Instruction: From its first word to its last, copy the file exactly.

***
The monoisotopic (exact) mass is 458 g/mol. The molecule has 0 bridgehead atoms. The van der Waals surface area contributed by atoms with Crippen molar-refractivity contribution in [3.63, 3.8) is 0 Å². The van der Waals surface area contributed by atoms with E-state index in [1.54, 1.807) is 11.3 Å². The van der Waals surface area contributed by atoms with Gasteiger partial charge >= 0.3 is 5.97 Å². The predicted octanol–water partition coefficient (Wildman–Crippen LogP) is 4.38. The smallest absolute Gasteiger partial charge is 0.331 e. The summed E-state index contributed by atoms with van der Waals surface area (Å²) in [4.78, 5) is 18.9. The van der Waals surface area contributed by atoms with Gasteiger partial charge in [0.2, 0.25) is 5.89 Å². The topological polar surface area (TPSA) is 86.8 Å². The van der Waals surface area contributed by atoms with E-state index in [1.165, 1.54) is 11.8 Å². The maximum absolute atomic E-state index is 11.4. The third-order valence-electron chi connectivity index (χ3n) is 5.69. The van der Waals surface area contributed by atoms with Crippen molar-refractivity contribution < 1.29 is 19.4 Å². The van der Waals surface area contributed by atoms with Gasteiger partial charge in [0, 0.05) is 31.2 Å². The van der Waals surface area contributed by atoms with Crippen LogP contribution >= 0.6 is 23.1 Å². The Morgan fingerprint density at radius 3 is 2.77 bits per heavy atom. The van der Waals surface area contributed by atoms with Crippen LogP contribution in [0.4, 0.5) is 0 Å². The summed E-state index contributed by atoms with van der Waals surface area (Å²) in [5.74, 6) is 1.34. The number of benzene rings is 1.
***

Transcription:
The monoisotopic (exact) mass is 458 g/mol. The molecule has 0 bridgehead atoms. The van der Waals surface area contributed by atoms with Crippen molar-refractivity contribution in [3.63, 3.8) is 0 Å². The van der Waals surface area contributed by atoms with E-state index in [1.54, 1.807) is 11.3 Å². The van der Waals surface area contributed by atoms with Gasteiger partial charge >= 0.3 is 5.97 Å². The predicted octanol–water partition coefficient (Wildman–Crippen LogP) is 4.38. The smallest absolute Gasteiger partial charge is 0.331 e. The summed E-state index contributed by atoms with van der Waals surface area (Å²) in [4.78, 5) is 18.9. The van der Waals surface area contributed by atoms with Gasteiger partial charge in [0.2, 0.25) is 5.89 Å². The topological polar surface area (TPSA) is 86.8 Å². The van der Waals surface area contributed by atoms with E-state index in [1.165, 1.54) is 11.8 Å². The maximum absolute atomic E-state index is 11.4. The third-order valence-electron chi connectivity index (χ3n) is 5.69. The van der Waals surface area contributed by atoms with Crippen molar-refractivity contribution < 1.29 is 19.4 Å². The van der Waals surface area contributed by atoms with Gasteiger partial charge in [0, 0.05) is 31.2 Å². The van der Waals surface area contributed by atoms with Crippen LogP contribution >= 0.6 is 23.1 Å². The Morgan fingerprint density at radius 3 is 2.77 bits per heavy atom. The van der Waals surface area contributed by atoms with Crippen LogP contribution in [0.4, 0.5) is 0 Å². The summed E-state index contributed by atoms with van der Waals surface area (Å²) in [5.74, 6) is 1.34. The number of benzene rings is 1.